TRIVETOLOGY

Collecting, cleaning, displaying, researching, and appreciating TRIVETS and related go-withs!

Firebar and bracketed trivets

The following page originally appeared in The Kenrick Catalogue of 1876. The image below, shared with permission, is from the 1986 softbound version of the catalog published by Tharston Press.

Archibald Kenrick & Sons of West Bromwich, Staffordshire, England produced decorative household metalware in a variety of finishes including bronzed, japanned, green, French bronzed and Berlin Black.

The trivets illustrated above might have attached to a parlor stove, fireplace fender or fire-bar rail. Trivets of this type would have supported a tea pot or small dish close to the heat source.

The method of attachment varied. Some trivets had cleats in the front and two longer legs in the back. Others combined cleats with a bracket device, either cast as one with the trivet or moveable and adjustable via a wing nut.

Above: Kenrick No. 8, cast iron, measuring 7 ⅜” x 6 ½”. On the reverse are two 1″ cleats at one end, a center bracket, and the signature A KENRICK & SONS. (This trivet appears fourth from the left on the top row.)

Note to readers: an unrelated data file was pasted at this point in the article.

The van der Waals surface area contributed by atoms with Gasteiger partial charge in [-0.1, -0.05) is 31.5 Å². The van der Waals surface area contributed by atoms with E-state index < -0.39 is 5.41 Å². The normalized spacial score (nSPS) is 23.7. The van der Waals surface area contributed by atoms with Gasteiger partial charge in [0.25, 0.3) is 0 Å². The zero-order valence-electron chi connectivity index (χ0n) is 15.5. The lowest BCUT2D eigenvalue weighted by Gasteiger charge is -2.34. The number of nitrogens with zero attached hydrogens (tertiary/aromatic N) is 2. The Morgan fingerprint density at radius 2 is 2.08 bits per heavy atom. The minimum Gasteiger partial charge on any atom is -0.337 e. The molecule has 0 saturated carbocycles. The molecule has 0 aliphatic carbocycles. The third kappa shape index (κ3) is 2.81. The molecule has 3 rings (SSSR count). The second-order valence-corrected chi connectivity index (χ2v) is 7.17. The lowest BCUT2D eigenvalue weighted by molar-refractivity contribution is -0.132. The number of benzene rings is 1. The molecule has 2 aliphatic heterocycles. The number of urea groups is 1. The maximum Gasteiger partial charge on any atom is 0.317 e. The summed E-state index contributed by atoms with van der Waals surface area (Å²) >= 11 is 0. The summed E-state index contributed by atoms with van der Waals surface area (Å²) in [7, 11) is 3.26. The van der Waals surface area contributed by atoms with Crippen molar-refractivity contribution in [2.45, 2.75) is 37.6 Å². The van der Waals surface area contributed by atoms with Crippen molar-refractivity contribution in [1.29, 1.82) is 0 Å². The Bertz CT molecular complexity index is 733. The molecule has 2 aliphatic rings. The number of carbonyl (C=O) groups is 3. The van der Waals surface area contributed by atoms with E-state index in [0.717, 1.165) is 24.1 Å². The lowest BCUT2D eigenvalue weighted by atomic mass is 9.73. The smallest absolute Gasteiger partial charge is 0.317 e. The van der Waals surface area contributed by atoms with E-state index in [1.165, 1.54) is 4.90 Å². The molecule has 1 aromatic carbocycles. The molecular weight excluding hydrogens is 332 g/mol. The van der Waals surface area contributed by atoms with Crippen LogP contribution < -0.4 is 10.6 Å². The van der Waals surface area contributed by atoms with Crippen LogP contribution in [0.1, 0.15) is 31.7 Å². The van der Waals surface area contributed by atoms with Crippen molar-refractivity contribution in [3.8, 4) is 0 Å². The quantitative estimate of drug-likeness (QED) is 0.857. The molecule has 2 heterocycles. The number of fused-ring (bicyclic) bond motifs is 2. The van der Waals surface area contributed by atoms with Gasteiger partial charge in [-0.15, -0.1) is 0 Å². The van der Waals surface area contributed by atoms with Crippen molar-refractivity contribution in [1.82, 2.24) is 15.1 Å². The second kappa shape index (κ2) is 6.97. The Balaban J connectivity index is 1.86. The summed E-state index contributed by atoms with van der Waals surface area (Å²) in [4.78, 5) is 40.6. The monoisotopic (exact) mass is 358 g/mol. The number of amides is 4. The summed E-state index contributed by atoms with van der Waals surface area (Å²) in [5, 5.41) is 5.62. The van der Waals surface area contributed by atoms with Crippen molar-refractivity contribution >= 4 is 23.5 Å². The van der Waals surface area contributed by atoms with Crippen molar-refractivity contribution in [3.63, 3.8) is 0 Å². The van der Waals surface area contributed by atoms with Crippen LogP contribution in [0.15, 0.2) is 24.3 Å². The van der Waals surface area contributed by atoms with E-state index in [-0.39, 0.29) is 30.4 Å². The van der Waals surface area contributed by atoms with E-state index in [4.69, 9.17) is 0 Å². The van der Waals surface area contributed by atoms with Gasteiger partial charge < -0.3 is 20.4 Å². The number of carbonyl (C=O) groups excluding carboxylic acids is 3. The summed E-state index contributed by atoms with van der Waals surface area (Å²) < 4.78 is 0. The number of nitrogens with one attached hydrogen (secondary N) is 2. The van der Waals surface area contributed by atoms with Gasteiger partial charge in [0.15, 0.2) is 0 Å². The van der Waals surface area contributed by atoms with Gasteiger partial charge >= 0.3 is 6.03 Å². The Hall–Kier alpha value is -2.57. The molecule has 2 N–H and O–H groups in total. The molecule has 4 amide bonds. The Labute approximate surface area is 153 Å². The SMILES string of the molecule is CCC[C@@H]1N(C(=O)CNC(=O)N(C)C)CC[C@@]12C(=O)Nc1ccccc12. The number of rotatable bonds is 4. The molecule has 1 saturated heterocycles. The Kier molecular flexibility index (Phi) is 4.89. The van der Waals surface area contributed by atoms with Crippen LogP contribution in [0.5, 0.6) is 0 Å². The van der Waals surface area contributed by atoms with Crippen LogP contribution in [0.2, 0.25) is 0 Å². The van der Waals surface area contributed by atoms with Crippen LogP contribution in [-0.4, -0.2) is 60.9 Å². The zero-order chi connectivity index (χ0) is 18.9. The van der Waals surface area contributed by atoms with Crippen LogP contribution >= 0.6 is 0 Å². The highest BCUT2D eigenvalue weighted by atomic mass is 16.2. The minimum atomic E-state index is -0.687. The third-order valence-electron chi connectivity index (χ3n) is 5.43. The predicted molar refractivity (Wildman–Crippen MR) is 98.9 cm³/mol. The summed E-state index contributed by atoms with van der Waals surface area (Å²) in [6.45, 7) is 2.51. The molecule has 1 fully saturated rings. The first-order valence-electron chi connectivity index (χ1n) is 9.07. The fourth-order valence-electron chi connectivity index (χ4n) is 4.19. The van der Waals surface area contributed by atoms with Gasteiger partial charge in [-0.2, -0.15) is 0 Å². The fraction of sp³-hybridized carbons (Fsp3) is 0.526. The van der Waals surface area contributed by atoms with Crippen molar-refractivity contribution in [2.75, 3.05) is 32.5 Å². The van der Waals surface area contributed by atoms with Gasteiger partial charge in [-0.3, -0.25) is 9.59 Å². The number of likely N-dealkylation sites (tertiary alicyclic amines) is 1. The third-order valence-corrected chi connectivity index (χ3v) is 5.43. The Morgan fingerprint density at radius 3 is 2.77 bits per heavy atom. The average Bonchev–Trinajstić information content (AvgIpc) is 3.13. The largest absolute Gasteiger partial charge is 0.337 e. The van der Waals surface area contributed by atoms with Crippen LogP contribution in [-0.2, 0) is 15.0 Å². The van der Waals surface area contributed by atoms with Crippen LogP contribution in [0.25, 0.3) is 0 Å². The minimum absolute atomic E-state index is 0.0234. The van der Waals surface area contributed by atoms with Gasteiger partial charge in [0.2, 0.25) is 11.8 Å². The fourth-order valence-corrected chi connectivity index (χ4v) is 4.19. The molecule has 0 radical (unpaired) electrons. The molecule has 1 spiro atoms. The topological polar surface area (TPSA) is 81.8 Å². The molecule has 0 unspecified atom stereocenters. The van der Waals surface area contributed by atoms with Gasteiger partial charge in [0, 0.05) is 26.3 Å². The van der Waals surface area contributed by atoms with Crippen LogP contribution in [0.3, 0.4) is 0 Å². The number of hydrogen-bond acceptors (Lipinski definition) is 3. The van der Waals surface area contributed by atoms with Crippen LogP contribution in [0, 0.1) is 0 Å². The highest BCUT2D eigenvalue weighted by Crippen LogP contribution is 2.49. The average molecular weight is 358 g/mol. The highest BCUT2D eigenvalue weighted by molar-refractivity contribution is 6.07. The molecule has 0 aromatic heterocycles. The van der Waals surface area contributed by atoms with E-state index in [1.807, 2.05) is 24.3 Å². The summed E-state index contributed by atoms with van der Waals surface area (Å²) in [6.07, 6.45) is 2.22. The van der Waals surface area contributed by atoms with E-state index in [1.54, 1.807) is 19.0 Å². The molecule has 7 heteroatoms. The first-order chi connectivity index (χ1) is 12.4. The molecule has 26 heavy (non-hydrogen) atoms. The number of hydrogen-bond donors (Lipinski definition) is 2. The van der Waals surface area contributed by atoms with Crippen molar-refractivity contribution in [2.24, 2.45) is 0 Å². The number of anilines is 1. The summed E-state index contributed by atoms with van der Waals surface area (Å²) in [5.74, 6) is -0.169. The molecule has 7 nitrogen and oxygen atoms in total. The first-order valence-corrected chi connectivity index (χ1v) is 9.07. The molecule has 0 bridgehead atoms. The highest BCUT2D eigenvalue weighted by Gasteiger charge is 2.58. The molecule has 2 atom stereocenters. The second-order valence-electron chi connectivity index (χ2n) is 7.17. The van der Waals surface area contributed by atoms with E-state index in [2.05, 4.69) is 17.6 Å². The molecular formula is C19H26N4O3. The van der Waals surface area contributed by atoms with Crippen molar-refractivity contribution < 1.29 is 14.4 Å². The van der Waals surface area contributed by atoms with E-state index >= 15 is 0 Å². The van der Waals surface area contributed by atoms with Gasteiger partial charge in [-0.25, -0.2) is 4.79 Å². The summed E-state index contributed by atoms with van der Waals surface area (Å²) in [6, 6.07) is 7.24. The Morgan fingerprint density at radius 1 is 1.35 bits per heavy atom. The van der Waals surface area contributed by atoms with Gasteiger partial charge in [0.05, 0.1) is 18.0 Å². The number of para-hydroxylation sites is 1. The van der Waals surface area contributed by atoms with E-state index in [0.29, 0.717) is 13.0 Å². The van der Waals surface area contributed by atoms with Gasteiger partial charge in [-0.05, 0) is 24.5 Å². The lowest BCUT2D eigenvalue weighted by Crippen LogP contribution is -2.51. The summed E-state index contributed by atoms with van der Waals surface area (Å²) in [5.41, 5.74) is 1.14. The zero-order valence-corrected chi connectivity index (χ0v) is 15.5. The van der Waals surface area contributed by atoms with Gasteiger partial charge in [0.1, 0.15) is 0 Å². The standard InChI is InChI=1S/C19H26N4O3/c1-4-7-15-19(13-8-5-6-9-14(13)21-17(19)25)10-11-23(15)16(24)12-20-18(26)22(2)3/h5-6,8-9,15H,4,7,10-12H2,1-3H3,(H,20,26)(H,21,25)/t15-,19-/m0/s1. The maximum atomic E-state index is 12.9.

Registered designs from the UK

Some trivets bear a Diamond mark on the reverse. Those were designed and produced in the United Kingdom between the years of 1842 and 1883. The numbers and letters within the mark document the registration date.

In 1884 the system changed to a series of numerical marks called an Rd (Registered design) number to record the date of registration. Note that production could continue for many years on more popular castings.

For a full explanation see Dating English Registry Marks at the Phoenixmasonry Museum and Library.

The Kenrick Catalog of 1876



Title: The Kenrick Catalogue of 1876 ~ Decorative Household Metalware

Paperback: 95 pages

Publisher: Tharston Press (1986)

Language: English

ISBN-10: 0946696039

ISBN-13: 978-0946696031

Other examples

Ornate 1867 Victorian firebar trivet

Another Good Luck cat trivet from the UK

Good Luck cat trivets from the UK

Understanding Rd Numbers and the term Made In England

British trivets circa 1908